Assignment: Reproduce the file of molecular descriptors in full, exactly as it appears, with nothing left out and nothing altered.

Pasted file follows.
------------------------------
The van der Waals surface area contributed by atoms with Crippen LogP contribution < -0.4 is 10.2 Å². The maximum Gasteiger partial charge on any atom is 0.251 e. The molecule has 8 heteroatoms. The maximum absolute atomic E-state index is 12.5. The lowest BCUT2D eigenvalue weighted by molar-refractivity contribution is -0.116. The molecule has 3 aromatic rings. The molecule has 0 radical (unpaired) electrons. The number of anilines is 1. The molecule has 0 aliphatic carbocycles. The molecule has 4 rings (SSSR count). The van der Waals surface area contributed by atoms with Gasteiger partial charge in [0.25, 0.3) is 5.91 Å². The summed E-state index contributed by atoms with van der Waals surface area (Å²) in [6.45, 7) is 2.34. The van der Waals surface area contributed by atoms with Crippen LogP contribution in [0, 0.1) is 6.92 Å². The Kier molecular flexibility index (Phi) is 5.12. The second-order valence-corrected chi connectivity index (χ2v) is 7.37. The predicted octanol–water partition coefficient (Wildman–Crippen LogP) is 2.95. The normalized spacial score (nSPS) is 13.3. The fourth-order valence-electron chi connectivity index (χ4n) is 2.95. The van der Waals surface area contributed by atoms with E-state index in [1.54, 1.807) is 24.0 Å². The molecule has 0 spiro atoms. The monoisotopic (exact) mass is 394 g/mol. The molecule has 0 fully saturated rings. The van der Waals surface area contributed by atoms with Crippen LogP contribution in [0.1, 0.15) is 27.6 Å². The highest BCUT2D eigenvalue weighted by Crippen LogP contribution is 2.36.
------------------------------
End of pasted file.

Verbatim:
The van der Waals surface area contributed by atoms with Crippen LogP contribution < -0.4 is 10.2 Å². The maximum Gasteiger partial charge on any atom is 0.251 e. The molecule has 8 heteroatoms. The maximum absolute atomic E-state index is 12.5. The lowest BCUT2D eigenvalue weighted by molar-refractivity contribution is -0.116. The molecule has 3 aromatic rings. The molecule has 0 radical (unpaired) electrons. The number of anilines is 1. The molecule has 0 aliphatic carbocycles. The molecule has 4 rings (SSSR count). The van der Waals surface area contributed by atoms with Gasteiger partial charge in [0.25, 0.3) is 5.91 Å². The summed E-state index contributed by atoms with van der Waals surface area (Å²) in [6.45, 7) is 2.34. The van der Waals surface area contributed by atoms with Crippen LogP contribution in [0, 0.1) is 6.92 Å². The Kier molecular flexibility index (Phi) is 5.12. The second-order valence-corrected chi connectivity index (χ2v) is 7.37. The predicted octanol–water partition coefficient (Wildman–Crippen LogP) is 2.95. The normalized spacial score (nSPS) is 13.3. The fourth-order valence-electron chi connectivity index (χ4n) is 2.95. The van der Waals surface area contributed by atoms with E-state index in [1.54, 1.807) is 24.0 Å². The molecule has 0 spiro atoms. The monoisotopic (exact) mass is 394 g/mol. The molecule has 0 fully saturated rings. The van der Waals surface area contributed by atoms with Crippen LogP contribution in [0.1, 0.15) is 27.6 Å². The highest BCUT2D eigenvalue weighted by Crippen LogP contribution is 2.36.